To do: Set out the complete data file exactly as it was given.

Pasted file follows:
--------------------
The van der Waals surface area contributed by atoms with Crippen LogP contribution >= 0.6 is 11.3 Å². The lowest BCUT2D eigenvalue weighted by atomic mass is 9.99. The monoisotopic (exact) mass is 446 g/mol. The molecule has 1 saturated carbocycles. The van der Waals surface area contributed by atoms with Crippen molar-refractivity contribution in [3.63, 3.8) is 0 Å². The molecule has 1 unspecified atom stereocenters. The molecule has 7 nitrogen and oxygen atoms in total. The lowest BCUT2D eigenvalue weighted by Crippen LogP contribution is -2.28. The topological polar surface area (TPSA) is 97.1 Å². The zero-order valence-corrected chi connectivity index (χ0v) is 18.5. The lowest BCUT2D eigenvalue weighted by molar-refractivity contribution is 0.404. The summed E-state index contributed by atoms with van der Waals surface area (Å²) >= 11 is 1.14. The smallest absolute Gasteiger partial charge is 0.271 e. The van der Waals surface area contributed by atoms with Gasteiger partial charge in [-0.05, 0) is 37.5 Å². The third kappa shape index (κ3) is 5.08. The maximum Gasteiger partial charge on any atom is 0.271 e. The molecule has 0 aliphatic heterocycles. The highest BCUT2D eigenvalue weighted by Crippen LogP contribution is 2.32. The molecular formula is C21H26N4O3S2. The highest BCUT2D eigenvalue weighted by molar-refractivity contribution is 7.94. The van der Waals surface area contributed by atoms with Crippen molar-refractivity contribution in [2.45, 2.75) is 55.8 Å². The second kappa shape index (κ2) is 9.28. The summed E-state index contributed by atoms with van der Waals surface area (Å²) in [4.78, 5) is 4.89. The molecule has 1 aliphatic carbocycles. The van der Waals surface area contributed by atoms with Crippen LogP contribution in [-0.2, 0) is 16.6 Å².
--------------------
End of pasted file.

The van der Waals surface area contributed by atoms with Crippen LogP contribution >= 0.6 is 11.3 Å². The lowest BCUT2D eigenvalue weighted by atomic mass is 9.99. The monoisotopic (exact) mass is 446 g/mol. The molecule has 1 saturated carbocycles. The van der Waals surface area contributed by atoms with Crippen molar-refractivity contribution in [3.63, 3.8) is 0 Å². The molecule has 1 unspecified atom stereocenters. The molecule has 7 nitrogen and oxygen atoms in total. The lowest BCUT2D eigenvalue weighted by Crippen LogP contribution is -2.28. The topological polar surface area (TPSA) is 97.1 Å². The zero-order valence-corrected chi connectivity index (χ0v) is 18.5. The lowest BCUT2D eigenvalue weighted by molar-refractivity contribution is 0.404. The summed E-state index contributed by atoms with van der Waals surface area (Å²) >= 11 is 1.14. The smallest absolute Gasteiger partial charge is 0.271 e. The van der Waals surface area contributed by atoms with Gasteiger partial charge in [-0.05, 0) is 37.5 Å². The third kappa shape index (κ3) is 5.08. The maximum Gasteiger partial charge on any atom is 0.271 e. The molecule has 0 aliphatic heterocycles. The highest BCUT2D eigenvalue weighted by Crippen LogP contribution is 2.32. The molecular formula is C21H26N4O3S2. The highest BCUT2D eigenvalue weighted by molar-refractivity contribution is 7.94. The van der Waals surface area contributed by atoms with Crippen molar-refractivity contribution in [2.45, 2.75) is 55.8 Å². The second kappa shape index (κ2) is 9.28. The summed E-state index contributed by atoms with van der Waals surface area (Å²) in [4.78, 5) is 4.89. The molecule has 1 aliphatic carbocycles. The van der Waals surface area contributed by atoms with Crippen LogP contribution in [-0.2, 0) is 16.6 Å².